Bellour casts written film analysis as an anguished activity, an insatiable longing for a body that will never yield. It ‘constantly mimics, evokes, describes; in a kind of principled despair it can but try frantically to compete with the object it is attempting to understand. By dint of seeking to capture it and recapture it, it ends up always occupying a point at which its object is perpetually out of reach.’ No writing will ever master, ever exhaust, the film it chases after. Neither will any piece of videographic criticism. But unlike the latter, which desublimates the cinematic experience, grabbing at bits of the film, carving it up into tender morsels, writing leaves the film whole, unscathed. It hovers nearby without touching.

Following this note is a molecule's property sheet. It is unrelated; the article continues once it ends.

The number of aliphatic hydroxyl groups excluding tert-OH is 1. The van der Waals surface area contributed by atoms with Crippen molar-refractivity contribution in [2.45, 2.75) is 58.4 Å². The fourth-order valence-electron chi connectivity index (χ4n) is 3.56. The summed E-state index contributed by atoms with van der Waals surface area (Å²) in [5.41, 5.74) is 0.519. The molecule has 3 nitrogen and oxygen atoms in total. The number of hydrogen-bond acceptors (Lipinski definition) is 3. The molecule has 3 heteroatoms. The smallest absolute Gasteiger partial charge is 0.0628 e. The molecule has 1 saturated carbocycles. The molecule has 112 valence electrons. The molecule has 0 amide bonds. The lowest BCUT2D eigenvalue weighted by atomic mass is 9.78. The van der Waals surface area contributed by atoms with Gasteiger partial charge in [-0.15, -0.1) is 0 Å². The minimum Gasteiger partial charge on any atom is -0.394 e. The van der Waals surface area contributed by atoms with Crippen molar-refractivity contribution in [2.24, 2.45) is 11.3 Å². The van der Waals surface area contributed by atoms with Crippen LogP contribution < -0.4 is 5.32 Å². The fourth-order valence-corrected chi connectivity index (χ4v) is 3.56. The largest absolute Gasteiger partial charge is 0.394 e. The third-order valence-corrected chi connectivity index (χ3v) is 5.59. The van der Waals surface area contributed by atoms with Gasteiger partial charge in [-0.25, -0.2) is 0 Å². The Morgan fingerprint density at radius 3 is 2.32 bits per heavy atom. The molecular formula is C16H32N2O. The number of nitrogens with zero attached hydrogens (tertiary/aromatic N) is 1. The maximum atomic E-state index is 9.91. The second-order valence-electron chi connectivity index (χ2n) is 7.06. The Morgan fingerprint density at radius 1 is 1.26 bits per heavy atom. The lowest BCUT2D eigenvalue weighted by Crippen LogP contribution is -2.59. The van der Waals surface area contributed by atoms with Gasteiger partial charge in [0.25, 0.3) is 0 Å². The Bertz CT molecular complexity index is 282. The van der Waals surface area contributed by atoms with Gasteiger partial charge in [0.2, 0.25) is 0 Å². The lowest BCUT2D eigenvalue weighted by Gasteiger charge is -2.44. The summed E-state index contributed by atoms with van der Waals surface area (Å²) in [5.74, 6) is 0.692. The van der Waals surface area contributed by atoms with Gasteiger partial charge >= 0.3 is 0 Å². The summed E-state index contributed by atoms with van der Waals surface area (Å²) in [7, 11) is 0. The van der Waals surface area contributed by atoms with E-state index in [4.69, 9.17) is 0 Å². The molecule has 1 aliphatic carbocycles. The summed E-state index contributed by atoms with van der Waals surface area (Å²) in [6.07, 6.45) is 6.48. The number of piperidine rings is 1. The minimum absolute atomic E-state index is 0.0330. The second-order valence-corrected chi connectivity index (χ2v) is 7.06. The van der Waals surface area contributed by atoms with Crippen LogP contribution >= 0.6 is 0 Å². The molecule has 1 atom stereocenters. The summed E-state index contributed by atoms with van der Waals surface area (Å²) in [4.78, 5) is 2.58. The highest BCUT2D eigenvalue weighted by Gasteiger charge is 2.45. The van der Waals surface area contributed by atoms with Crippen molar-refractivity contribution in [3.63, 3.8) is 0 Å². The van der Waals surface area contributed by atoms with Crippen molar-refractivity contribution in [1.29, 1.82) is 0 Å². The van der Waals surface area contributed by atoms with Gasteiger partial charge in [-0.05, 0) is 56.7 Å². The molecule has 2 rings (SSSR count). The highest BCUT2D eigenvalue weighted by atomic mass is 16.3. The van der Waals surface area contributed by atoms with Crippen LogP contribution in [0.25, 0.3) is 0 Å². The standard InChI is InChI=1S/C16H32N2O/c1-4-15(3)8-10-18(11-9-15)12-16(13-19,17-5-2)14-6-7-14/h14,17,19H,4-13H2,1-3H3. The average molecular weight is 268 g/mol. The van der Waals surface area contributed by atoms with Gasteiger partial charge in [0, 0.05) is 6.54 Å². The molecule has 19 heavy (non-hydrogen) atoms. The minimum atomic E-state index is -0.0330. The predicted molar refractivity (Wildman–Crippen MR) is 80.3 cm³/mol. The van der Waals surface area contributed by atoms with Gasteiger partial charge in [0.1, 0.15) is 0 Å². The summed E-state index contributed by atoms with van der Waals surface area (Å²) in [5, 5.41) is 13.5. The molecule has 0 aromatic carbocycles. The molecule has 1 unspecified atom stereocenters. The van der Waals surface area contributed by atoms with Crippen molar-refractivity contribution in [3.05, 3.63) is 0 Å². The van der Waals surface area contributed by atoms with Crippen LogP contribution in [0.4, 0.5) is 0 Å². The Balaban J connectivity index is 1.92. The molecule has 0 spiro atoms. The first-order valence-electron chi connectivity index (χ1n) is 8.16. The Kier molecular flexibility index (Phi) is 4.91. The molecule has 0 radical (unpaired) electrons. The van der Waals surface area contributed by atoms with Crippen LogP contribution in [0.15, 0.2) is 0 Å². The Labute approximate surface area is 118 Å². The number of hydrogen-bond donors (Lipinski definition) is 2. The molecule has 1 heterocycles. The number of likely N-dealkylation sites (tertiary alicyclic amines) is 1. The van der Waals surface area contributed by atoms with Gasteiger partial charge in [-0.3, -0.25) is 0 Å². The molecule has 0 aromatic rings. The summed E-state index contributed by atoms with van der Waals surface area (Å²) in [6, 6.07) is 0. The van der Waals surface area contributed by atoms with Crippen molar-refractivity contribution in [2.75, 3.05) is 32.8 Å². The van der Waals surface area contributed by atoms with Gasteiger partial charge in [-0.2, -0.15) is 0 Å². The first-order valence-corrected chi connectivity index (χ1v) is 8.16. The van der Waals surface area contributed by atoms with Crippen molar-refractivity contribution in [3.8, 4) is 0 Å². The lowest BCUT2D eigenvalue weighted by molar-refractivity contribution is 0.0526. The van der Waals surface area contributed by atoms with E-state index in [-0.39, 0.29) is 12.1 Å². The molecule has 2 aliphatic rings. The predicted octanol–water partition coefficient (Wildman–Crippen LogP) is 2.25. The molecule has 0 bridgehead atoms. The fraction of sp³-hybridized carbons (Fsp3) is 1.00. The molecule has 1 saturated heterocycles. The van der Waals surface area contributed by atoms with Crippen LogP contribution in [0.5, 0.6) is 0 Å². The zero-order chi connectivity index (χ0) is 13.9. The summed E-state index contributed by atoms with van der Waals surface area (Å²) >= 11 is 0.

It does not touch, but it tries to come close. Even if I know the sky over Gorman will escape, I try to get it right, to get as near as I can. The formulaic shape of TEN SKIES might seem to help in this effort. It’s ten 10-minute takes of the sky. Done! But what does that really say? Delve into the interior of its formidable structure and the film baffles. Without narrative, without human figures, with both form and content pruned to a minimum, it releases the writer into the highest heights (or lowest lows) of this ‘principled despair’. How to discern the significant from the insignificant in a film interested in troubling this very distinction? The Godardian dictum ‘It’s not blood, it’s red’ can refer to a filmmaker’s embrace of artifice – the gloriously garish scarlet of Godard’s own Pierrot le fou (1965) or Bill Gunn’s Ganja & Hess (1973) – but it also names two poles of how one can approach an image: as a referential trace (as blood) or as an array of painterly surfaces (as red). TEN SKIES pulls forcefully to both ends of this spectrum at once. What vocabulary to use? The film punishes she who writes about it.